House and Senate Bill Summary: The exclusion on gain on the sale of a principal residence of up to $500,000 for married filers and $250,000 for single filers will remain in place. In order to qualify for the exclusion, the new bills require that the taxpayer owned and used the home as their principal residence in five out of the previous eight years (up from the current requirement of two out of the previous five years). Additionally, the House bill begins a phase out of the exclusion for taxpayers making $250,000 gross income and completely phases out the exclusion at $500,000 gross income.
6. Basis in Marketable Securities: Taxpayers, with multiple lots and varying tax basis, who are considering selling marketable securities, should consider the sale prior to Dec. 31, 2017 in order to minimize the amount of taxable gain on the sale. Under the current system, a taxpayer’s basis in the sale of individual marketable securities (except mutual funds) is determined under a specific identification method.
House Bill Summary: The House’s bill does not address this issue.
Senate Bill Summary: Under the Senate’s bill, a taxpayer’s basis in the sale of certain marketable securities would be required to be determined using a first-in-first out basis in most circumstances.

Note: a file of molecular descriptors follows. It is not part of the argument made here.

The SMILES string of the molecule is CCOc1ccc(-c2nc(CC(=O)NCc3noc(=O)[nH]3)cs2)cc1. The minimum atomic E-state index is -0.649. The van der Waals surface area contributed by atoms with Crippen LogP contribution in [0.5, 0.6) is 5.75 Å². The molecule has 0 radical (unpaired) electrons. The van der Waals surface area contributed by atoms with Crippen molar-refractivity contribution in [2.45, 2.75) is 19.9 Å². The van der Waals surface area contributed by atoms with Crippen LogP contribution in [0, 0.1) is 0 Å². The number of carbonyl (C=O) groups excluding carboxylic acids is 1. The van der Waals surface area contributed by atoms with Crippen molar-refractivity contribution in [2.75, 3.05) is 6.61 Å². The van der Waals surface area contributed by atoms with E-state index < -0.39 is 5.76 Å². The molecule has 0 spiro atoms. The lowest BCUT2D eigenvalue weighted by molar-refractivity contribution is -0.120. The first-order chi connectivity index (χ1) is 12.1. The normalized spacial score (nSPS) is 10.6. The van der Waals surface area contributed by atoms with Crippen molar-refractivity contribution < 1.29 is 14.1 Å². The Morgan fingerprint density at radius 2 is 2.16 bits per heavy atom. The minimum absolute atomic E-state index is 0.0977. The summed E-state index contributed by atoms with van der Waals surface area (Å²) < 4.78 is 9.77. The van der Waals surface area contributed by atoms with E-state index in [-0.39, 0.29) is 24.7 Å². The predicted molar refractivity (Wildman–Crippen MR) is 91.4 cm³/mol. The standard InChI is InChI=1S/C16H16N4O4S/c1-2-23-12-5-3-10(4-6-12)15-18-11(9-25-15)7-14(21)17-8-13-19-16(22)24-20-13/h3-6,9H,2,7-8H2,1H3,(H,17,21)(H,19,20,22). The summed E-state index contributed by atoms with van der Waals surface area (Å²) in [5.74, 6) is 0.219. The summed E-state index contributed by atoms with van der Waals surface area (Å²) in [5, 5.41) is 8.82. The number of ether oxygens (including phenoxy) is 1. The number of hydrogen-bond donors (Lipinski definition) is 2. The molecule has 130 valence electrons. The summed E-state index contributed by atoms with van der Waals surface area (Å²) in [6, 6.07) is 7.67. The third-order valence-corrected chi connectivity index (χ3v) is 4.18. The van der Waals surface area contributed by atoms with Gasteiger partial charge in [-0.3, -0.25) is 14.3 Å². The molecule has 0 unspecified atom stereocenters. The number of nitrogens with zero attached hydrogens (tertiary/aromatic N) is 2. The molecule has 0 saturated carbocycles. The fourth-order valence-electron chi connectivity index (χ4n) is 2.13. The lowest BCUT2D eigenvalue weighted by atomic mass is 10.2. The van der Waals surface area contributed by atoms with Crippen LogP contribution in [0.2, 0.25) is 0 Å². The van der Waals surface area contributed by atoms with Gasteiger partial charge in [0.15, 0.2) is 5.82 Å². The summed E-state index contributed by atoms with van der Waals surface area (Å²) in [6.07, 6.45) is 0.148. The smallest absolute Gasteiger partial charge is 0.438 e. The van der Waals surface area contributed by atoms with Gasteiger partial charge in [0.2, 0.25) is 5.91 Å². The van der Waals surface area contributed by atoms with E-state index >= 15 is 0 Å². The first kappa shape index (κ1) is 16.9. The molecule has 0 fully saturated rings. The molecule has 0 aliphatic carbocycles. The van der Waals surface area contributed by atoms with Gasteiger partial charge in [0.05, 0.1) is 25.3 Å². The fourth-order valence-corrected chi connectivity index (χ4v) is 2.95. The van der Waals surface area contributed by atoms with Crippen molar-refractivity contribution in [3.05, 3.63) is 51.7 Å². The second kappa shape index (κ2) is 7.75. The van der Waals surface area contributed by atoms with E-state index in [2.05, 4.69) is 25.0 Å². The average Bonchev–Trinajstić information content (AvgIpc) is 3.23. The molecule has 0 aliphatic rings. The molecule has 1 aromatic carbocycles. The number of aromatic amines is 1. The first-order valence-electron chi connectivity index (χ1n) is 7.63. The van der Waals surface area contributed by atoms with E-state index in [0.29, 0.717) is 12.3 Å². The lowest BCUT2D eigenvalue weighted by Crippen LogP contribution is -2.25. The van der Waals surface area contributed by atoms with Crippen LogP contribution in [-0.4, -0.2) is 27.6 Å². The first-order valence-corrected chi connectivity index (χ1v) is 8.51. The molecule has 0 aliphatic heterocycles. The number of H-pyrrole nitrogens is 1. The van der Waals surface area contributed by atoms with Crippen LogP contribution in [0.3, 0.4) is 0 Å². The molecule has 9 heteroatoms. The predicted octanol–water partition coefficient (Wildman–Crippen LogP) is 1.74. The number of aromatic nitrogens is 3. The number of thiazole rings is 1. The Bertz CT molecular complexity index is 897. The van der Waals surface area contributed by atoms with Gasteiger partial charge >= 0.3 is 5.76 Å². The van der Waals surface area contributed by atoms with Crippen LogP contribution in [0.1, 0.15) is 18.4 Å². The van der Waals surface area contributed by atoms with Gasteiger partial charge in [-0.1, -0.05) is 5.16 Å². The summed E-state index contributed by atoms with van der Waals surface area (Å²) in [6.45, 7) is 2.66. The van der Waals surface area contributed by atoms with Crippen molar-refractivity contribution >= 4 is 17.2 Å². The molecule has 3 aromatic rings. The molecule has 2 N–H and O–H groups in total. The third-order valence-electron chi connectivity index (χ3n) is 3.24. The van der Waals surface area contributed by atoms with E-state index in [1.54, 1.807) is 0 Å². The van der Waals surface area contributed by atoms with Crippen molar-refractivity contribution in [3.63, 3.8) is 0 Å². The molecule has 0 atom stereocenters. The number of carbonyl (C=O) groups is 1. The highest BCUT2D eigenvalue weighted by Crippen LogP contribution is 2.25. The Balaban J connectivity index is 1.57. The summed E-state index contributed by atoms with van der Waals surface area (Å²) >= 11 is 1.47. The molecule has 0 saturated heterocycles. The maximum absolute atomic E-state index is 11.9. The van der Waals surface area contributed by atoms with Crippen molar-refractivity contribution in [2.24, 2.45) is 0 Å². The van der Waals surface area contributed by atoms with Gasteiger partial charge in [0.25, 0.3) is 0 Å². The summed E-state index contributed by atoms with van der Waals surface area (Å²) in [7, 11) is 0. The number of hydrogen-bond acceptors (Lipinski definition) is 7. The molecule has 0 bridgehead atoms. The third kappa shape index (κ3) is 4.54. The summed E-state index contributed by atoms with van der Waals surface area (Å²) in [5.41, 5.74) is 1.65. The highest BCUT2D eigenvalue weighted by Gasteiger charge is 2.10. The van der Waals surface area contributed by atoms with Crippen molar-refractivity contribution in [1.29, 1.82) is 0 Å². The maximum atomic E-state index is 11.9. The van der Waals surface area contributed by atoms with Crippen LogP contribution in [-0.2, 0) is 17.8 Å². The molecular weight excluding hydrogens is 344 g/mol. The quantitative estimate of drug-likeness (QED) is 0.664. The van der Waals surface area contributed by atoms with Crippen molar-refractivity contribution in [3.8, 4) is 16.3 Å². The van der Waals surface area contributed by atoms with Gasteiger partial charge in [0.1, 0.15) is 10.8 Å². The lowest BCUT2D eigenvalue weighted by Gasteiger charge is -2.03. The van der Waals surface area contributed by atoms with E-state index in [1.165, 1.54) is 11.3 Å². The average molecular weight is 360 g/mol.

7. Conversion of IRA Contributions: A taxpayer who has converted a traditional IRA to a Roth IRA and would like to recharacterize the conversion back to a traditional IRA, to avoid the tax, must do so prior to Dec. 31, 2017. Beginning in 2018, the recharacterization may not be available.
House and Senate Bill Summary: The current provision allowing a taxpayer to recharacterize any contribution to an IRA, traditional or Roth, during the tax year to another IRA, traditional or Roth, prior to the due date of tax return will be repealed.
8. Alimony Payments: A taxpayer who is currently negotiating a divorce settlement should consider the new provision in the House’s bill in conducting their negotiations.
House Bill Summary: Under the House’s bill, alimony payments will no longer be deductible to the taxpayer making the payments. The recipient of alimony payments would no longer be required to include the payments as income.’